Ph.D.s Embrace Alternative Dissertations. The Job Market May Not. (CHE)

FEBRUARY 28, 2016 
[full article here.]

Nick Sousanis has scored some wins lately.

After taking an academic risk to use an alternative form for his dissertation — a comic book about visual thinking — he successfully defended it in 2014 and earned his doctorate in interdisciplinary studies from Columbia University.

The dissertation was published by Harvard University Press. Several professors now assign the book. And perhaps most satisfying to Mr. Sousanis, last month he received a national award, from the Association of American Publishers, typically reserved for more-traditional academic tomes.

“It’s one thing to convince a dissertation committee” of the value of an unusual approach, says Mr. Sousanis, who is now a postdoctoral researcher in comics studies at the University of Calgary. “And maybe you can convince an editor because they could see the novelty and want to sell some books. But to convince an independent body feels like people are buying into this.”

Mr. Sousanis’s optimism, however, is tempered. By one measure, academe hasn’t quite yet bought in to nontraditional dissertations. Despite the accolades and speaking invitations — he spoke with The Chronicle last month while on the road between talks about his dissertation at the College for Creative Studies, in Detroit, and Duke University — he hasn’t landed a tenure-track job.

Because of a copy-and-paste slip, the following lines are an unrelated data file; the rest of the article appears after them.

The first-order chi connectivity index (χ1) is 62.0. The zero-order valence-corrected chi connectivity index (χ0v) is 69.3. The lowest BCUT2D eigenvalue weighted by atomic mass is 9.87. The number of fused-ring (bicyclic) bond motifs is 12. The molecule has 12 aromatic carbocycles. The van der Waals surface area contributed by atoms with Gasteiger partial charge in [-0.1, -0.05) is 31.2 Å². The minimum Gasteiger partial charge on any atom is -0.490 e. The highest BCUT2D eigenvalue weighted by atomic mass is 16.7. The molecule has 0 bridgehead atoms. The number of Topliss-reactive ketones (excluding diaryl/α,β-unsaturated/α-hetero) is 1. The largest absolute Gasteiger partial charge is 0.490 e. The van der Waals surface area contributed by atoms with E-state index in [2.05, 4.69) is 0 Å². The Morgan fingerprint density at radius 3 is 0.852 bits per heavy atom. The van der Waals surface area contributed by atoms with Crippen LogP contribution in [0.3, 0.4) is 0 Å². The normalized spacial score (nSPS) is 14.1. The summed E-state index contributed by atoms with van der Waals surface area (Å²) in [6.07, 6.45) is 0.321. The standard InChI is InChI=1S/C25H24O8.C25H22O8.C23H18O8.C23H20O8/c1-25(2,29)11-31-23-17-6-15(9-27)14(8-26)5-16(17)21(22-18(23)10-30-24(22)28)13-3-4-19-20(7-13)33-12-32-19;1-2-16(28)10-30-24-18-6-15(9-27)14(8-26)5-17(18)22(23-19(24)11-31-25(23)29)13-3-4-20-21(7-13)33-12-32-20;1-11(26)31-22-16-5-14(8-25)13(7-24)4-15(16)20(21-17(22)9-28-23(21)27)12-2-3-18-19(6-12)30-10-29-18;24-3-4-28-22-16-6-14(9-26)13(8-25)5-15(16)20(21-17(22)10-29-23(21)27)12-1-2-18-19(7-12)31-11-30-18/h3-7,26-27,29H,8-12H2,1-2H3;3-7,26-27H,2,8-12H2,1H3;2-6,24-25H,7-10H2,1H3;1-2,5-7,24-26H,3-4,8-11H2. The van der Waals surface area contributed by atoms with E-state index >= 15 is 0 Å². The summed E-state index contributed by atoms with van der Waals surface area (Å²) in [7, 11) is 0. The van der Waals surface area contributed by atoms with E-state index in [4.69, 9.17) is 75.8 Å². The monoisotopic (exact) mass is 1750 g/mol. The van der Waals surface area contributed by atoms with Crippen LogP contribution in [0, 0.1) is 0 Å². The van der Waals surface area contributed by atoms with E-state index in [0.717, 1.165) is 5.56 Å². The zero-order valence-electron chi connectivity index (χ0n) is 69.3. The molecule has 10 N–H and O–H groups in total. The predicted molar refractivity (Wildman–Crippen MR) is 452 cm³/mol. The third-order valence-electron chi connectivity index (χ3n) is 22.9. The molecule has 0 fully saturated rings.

For a variety of reasons, humanities programs at many colleges have started to allow dissertation formats to veer from the traditional book-length monograph. These proj­ects have taken the form of a suite of three or more papers, a documentary, an interactive analysis of a text, or even a comic book.

“We can’t keep training students as if they’re going to all be professors if 50 percent of them are not going to be professors.”

But as more graduate schools support different approaches, hiring-and-promotion practices at most universities lag behind. Ph.D. advisers and doctoral students need to be thinking sooner about how such alternate dissertations will affect career prospects down the line, say graduate-school administrators.

About Ryan C. Fowler

Ryan is a curricular fellow at the Center for Hellenic Studies in Washington D.C. He also teaches at Franklin and Marshall College and Lancaster Theological Seminary.
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